It’s a statistic that most parents would find alarming: According to a comprehensive national study, more than half of college students in clubs, teams or organizations will experience hazing at some point during their college experience. Further, nearly half of the students were victims of a hazing experience before even going to college.
“There’s a complex psychology behind it and there are many societal factors that are precursors to it,” says Tim Wilkinson, senior assistant dean of students and director of fraternity and sorority affairs (OFSA), who is part of a Lehigh committee to address the issue.
“The tradition of hazing permeates many hierarchical cultures. But beyond those issues, there is an expectation of behavior here at Lehigh that we want to uphold, as well as the health and safety of our students. That’s our focus, and it’s something the entire campus has to be involved in.”
To that end, Lehigh recently joined with a group of other colleges and universities to participate in a three-year research initiative to develop evidence-based and effective hazing prevention strategies. This ground-breaking effort will draw on an extensive national investigative project led by University of Maine researchers Elizabeth Allan and Mary Madden, who closely examined hazing cultures on campuses across the country.
The most comprehensive study of hazing to date, the researchers’ 2008 “Hazing in View: College Students at Risk” report, was conducted in collaboration between the University of Maine’s College of Education and Human Development and the U.S. Health Department and included survey responses from more than 11,000 undergraduate students at 53 colleges and universities in different regions of the U.S.. The researchers also conducted interviews with hundreds of students and staff.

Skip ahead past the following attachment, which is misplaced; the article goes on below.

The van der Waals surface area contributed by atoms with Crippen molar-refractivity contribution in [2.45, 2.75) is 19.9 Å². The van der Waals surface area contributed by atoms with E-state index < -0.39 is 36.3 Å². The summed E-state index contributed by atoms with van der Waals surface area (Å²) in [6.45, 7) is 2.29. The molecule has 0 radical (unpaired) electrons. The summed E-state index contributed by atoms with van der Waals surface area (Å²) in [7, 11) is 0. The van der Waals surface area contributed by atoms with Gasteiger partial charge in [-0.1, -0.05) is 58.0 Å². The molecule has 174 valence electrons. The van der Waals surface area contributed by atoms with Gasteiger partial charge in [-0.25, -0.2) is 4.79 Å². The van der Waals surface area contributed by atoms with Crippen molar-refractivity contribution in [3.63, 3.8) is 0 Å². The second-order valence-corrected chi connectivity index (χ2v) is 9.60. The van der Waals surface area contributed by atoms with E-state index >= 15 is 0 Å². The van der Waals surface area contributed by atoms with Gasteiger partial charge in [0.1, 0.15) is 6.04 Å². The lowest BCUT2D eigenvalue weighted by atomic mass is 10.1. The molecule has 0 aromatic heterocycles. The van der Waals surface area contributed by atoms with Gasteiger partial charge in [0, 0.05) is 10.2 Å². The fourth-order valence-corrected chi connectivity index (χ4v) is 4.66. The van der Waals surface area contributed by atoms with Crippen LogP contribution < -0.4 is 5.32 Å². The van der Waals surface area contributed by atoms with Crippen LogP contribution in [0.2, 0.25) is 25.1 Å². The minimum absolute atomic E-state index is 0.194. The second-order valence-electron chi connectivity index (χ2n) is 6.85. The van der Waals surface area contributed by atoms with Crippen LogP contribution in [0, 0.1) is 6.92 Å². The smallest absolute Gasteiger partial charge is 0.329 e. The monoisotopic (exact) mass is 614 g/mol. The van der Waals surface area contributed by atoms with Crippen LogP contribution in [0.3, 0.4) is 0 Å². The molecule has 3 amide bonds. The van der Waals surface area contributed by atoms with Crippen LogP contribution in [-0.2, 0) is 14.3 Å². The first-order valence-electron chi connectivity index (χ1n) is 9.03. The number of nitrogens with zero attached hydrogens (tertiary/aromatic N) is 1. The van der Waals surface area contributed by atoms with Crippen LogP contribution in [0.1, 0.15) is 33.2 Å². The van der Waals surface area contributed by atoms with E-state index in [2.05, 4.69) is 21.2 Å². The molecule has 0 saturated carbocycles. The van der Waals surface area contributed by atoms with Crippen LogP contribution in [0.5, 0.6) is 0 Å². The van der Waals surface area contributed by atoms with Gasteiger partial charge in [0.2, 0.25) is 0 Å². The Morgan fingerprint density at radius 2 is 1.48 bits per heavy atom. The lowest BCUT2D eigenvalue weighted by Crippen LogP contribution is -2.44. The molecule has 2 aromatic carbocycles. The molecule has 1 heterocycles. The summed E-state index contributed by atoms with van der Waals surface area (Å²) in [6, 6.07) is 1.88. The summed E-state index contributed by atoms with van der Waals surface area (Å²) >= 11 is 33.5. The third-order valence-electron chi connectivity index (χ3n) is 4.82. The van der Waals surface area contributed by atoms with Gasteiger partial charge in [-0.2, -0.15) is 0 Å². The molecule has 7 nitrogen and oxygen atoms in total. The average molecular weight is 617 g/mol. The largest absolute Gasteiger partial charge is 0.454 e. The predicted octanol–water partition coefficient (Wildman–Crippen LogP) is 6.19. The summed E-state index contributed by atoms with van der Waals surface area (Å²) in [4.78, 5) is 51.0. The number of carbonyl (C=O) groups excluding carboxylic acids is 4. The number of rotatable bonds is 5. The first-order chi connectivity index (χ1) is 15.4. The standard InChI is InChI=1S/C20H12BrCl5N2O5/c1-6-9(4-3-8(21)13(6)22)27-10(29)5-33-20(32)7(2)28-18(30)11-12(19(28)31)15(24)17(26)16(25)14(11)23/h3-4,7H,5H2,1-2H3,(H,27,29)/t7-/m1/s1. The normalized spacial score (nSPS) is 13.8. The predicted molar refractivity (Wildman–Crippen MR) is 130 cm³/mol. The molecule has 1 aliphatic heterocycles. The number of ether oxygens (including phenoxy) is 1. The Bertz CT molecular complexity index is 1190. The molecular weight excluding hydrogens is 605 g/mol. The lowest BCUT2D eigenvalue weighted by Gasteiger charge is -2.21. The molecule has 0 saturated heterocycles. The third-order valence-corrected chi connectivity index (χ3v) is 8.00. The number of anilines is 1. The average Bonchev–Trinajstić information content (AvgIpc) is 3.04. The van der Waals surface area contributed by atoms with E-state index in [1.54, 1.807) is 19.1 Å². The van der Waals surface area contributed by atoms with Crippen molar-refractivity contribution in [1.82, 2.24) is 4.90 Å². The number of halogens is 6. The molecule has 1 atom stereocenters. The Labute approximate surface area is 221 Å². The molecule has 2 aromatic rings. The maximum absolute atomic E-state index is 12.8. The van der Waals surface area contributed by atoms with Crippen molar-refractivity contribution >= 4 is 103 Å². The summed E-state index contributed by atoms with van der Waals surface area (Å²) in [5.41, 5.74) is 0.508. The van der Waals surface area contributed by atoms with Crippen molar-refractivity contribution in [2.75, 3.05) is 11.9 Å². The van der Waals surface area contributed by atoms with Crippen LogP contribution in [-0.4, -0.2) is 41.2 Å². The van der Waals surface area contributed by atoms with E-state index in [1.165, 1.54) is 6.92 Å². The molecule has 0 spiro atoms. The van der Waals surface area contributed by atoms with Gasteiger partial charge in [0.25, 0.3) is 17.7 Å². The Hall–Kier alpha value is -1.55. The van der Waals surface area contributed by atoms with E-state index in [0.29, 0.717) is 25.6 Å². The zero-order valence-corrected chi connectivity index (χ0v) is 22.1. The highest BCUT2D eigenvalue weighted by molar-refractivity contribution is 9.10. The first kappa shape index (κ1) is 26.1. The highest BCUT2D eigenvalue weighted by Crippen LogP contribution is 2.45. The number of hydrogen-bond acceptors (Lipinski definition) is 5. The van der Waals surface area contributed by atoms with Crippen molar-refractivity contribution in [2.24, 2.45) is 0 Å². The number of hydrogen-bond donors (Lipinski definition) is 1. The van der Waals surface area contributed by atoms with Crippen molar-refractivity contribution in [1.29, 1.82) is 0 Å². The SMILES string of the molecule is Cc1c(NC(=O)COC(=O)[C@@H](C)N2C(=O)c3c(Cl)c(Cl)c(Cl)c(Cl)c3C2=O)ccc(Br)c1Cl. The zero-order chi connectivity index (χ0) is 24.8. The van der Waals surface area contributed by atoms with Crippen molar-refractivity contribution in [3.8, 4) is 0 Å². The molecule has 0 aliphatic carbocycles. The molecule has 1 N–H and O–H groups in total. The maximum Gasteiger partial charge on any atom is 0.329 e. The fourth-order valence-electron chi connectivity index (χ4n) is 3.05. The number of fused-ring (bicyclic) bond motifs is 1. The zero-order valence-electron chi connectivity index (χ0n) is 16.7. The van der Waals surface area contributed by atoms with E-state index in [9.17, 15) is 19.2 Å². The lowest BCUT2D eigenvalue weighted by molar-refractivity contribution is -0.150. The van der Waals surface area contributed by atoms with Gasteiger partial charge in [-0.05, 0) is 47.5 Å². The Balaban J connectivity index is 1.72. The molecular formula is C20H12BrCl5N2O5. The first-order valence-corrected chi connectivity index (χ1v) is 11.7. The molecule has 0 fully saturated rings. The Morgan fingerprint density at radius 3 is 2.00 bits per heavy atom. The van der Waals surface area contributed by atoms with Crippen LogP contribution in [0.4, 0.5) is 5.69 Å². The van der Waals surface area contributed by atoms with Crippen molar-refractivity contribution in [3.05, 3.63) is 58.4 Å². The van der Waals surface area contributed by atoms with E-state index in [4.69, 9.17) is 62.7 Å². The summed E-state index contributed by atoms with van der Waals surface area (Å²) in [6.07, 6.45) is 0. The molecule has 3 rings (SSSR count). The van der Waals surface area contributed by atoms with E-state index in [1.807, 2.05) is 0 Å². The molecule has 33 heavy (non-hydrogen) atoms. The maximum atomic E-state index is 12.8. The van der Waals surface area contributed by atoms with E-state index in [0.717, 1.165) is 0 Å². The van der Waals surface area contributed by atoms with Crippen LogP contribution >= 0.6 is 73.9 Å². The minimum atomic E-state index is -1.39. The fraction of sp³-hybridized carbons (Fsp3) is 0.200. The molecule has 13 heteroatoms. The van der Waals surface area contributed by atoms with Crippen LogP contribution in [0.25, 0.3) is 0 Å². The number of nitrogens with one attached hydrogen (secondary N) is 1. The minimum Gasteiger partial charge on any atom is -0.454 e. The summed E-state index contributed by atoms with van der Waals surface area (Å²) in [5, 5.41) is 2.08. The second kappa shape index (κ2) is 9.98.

Primary findings include:
• Hazing occurs in, but extends beyond, varsity athletics and Greek-letter organizations and includes behaviors that are abusive, dangerous and potentially illegal.
• Alcohol consumption, humiliation, isolation, sleep- deprivation and sex acts are hazing practices common across types of student groups.
• There are public aspects to student hazing including: 25 percent of coaches or organization advisors were aware of the group’s hazing behaviors; 25 percent of the behaviors occurred on-campus in a public space.
• In 25 percent of hazing experiences, alumni were present.
• Over half of hazing victims talk with peers, and more than a quarter of victims talk with family about their hazing experiences.
• In more than half of the hazing incidents, a member of the offending group posts pictures on a public web space.
Despite those findings, the study also found that more students perceive positive rather than negative outcomes of hazing, and that students generally recognize hazing as just part of campus culture. Ninety five percent of them did not report hazing experiences to campus officials and nearly 70 percent of them were aware of hazing occurring in student organizations other than their own.
The full report can be viewed here